by: Sarah Lively, web producer Updated:
CHARLOTTE - It was 2009. David Heath had just been laid off from his job at a barbecue restaurant due to chronic back and knee pain. His mother had just died of breast cancer, and he found himself homeless, living on the streets of uptown Charlotte.
Heath said he was in the lowest position of his life; then he met Charlotte Bobcats Chief Operating Officer Fred Whitfield.
Heath was standing outside of Time Warner Cable Arena in 2009, asking a local reporter if they knew of any agencies for homeless people. The reporter was set to do an interview with Whitfield. When Whitfield walked out he overheard Heath’s story. He offered him two tickets to the game that night.
Whitfield also gave Heath his business card, and told him to stay in touch. Heath said nearly five years later he still has the business card Whitfield gave him.
Heath’s journey was tough. During his three years of homelessness, Heath says he lived under bridges, in homeless missions and on the streets. He says his life took a turn in late August 2012, when he began attending Fancy Hill Baptist Church in Dallas, N.C., and met his fiancée.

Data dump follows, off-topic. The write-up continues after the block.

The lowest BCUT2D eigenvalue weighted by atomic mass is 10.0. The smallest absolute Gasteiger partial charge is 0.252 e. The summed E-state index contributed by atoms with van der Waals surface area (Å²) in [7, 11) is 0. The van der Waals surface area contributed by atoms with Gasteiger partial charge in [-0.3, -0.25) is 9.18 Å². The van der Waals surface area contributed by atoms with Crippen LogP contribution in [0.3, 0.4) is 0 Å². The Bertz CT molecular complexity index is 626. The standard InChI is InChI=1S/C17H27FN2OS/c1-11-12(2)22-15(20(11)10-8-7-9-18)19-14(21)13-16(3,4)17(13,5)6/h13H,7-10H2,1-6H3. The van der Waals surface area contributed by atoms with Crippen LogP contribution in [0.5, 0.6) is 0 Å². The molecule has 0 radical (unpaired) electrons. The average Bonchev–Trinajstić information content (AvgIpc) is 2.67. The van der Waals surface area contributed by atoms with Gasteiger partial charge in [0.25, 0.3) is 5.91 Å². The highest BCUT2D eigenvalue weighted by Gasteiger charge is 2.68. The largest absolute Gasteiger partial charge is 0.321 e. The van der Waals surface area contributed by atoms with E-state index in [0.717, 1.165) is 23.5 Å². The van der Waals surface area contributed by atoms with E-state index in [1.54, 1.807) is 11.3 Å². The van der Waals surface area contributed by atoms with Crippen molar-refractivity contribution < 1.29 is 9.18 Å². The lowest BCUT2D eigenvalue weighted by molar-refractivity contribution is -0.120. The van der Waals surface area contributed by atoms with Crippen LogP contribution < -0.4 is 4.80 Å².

Heath began working with Pastor Willie Eastor, and formed a homeless ministry in fall 2012.
The church van drives uptown every Sunday morning to pick up homeless. The church has provided them with clothes and meals. Since this started, Heath said three or four of the homeless men who attended have gotten jobs, found a place to live and still attend the church.
Heath’s fiancée drops him off uptown on occasion so he can talk to the homeless.
“I walk streets and talk to homeless about the love of the Lord,” said Heath.
While uptown, sometimes he will go by Bobcats Arena. He formed relationships with two employees in the Bobcats team store, and when possible, he will stop by to say hello. On some occasions he has been offered tickets to the games.
“In the last three years I’ve been to 20 or 21 games, half of them sitting in the lower bowl,” Heath said. “[It makes me] feel like I’m rich.”
As Heath maintained relationships with Bobcats employees, he began to tell them about the organization he started. Last Saturday night, Heath was given 30 tickets to the Bobcats game for his ministry. Heath took his nephew and a group of local teens, and said he talked to them about staying out of trouble.
“Me and my fiancée sit down for dinner every night. We bless the ones who have blessed us. We always say thank you for the Bobcats,” Heath said.
As he continues his ministry, Heath would like to open two houses for homeless -- one for men and one for women – to get them off the streets.
Heath will also be cheering the Bobcats on Sunday night as their playoff series opens against the Miami Heat. He did not know if he would attend any of the playoff games, but no matter his location, he will be cheering for the Bobcats.